Highlights exceptional work of team within DHS’s National Cybersecurity and Communications Integration Center
Dec 10 2015
WASHINGTON – In case you missed it, earlier today Sen. Tom Carper (D-Del.), ranking member of the U.S. Senate Committee on Homeland Security and Governmental Affairs, took to the Senate floor to highlight the work of the United States Computer Emergency Readiness Team (US-CERT) that operates within the Department of Homeland Security’s (DHS) National Cybersecurity and Communications Integration Center (NCCIC).
His speech, as prepared for delivery, is below:
“Mr. President, earlier this week, the Partnership for Public Service released its annual report ranking the best places to work in the federal government. The report is based on surveys conducted by hundreds of thousands of federal workers. This year, it showed an increase in overall employee morale for the first time in four years.
“Despite the progress that appears to have been made in many federal agencies, many components of the Department of Homeland Security continue to struggle to make its employees feel good about where they work and what they do.
“I know that Secretary Johnson and his team are taking significant steps to make the Department a better place to work for current and future employees. But Congress also has a responsibility to help improve morale at DHS.
“Considering the fact that we began 2015 with a fight in this body over whether or not we should even fund the Department, I don’t believe we are doing all that we can. That is why I have come down to the Senate floor on several occasions throughout the year to highlight some of the extraordinary work being done every day by the dedicated men and women at the Department of Homeland Security.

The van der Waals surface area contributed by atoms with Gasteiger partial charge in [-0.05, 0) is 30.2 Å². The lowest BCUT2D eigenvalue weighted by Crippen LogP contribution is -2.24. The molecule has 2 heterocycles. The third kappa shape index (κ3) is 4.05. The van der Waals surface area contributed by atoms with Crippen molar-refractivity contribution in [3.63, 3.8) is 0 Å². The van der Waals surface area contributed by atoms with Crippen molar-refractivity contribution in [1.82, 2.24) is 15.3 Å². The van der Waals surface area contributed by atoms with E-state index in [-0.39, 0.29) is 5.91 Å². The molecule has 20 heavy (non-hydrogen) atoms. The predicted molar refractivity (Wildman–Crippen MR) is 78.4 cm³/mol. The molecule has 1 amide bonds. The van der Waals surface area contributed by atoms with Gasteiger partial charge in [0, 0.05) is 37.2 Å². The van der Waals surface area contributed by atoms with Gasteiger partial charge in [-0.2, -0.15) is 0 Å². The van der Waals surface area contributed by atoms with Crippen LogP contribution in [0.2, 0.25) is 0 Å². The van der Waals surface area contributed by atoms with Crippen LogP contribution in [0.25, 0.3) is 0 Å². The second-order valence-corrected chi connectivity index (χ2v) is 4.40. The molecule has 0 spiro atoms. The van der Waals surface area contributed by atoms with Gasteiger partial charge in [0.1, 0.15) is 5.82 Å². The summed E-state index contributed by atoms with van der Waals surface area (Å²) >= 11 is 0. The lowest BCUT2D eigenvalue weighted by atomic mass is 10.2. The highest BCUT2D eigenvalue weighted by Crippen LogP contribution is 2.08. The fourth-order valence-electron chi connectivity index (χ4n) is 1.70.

“Today, I rise to recognize no one individual, but a whole team of people for the important work they do every day to defend our nation from the growing and evolving threats our country faces in cyberspace.
“It seems like we can’t go a week without hearing about another major breach at a business or government agency. These past few years, we’ve seen major attacks on the Office of Personnel Management, Sony, a number of major banks, and even the email of the Director of the Central Intelligence Agency. These attacks make clear that the threats we face online are complex and we’ll be struggling with how to deal with them for the foreseeable future.
“Fortunately, here in Congress we have been making some progress combatting these cyber threats through legislation. Last year, we passed four cybersecurity bills aimed at strengthening the Department of Homeland Security’s ability to perform its cybersecurity missions.